While some are apprehensive about the impact of the connected industry to society and jobs, we must realize that every industrial revolution has led to a period of adjustment and change. It may seem intimidating at the outset, but previous revolutions have certainly improved lives and the nature of work and made us more productive. Industry 4.0 will be no different.

PictographI distinctly remember protests against computerization during my childhood, but today it has become part of our lives. The misconception today is that the connected industry will replace every human with a machine. I firmly believe this is a myth and will never happen. There is another misconception that Smart Manufacturing is a very expensive affair. Instead, connected industry will make processes leaner and create more opportunities by encouraging man and machine to work cohesively.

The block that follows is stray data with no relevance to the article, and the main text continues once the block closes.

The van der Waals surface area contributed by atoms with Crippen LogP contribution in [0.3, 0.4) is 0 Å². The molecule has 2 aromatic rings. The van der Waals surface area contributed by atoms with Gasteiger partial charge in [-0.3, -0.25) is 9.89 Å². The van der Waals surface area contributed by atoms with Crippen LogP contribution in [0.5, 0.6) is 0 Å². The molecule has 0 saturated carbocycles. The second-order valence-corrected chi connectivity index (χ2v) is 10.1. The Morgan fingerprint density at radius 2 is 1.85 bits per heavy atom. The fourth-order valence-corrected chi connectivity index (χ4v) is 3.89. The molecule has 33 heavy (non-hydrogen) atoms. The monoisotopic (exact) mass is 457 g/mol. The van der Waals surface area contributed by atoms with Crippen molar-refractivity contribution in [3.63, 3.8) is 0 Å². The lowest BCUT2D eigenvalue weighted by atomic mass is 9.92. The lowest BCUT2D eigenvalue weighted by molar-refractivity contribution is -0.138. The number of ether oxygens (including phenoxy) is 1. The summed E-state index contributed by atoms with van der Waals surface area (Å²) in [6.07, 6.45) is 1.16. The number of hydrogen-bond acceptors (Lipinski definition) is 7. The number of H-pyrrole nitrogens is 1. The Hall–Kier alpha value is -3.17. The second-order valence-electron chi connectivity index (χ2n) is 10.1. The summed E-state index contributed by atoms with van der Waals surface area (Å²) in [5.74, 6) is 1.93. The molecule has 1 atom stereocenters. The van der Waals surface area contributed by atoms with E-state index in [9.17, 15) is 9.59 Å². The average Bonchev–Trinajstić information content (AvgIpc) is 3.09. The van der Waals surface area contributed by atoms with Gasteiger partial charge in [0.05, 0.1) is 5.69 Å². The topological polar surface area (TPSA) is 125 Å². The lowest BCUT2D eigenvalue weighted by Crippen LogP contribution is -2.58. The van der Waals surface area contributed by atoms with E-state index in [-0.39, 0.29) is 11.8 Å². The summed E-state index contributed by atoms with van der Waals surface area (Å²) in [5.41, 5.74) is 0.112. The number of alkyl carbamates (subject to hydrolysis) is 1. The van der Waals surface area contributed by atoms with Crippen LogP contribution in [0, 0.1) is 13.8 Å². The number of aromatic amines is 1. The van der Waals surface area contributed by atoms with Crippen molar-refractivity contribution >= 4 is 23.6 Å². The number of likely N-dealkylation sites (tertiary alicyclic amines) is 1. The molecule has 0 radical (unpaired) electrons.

Is Industry 4.0 an opportunity or a risk?
To get an answer, it is imperative to find relevant data. According to Business Intelligence, by 2020, we will have more than 1 billion connected objects in our factories, up from the current number of 237 million. This represents an annual growth rate of more than 55 percent globally. As per the Journal on International Federation of Robotics, China uses 27 times more robots than India on an almost similar population base. OECD data also suggests that labor productivity in India is below other emerging markets. However, the strength of India is its 1.32 billion population, of which more than 350 million are active internet users.

PictographMoreover, we also have more than 250 million active social media users. This is thrice the population of Germany. It is projected that by 2020, this number will reach 500 million, which will still be about 40 percent of our population. We also have 703 million mobile phone users in India who collectively use 1.7 exabytes of mobile data every month. The point here is that there is tremendous scope in India, as Indians LOVE TO STAY CONNECTED.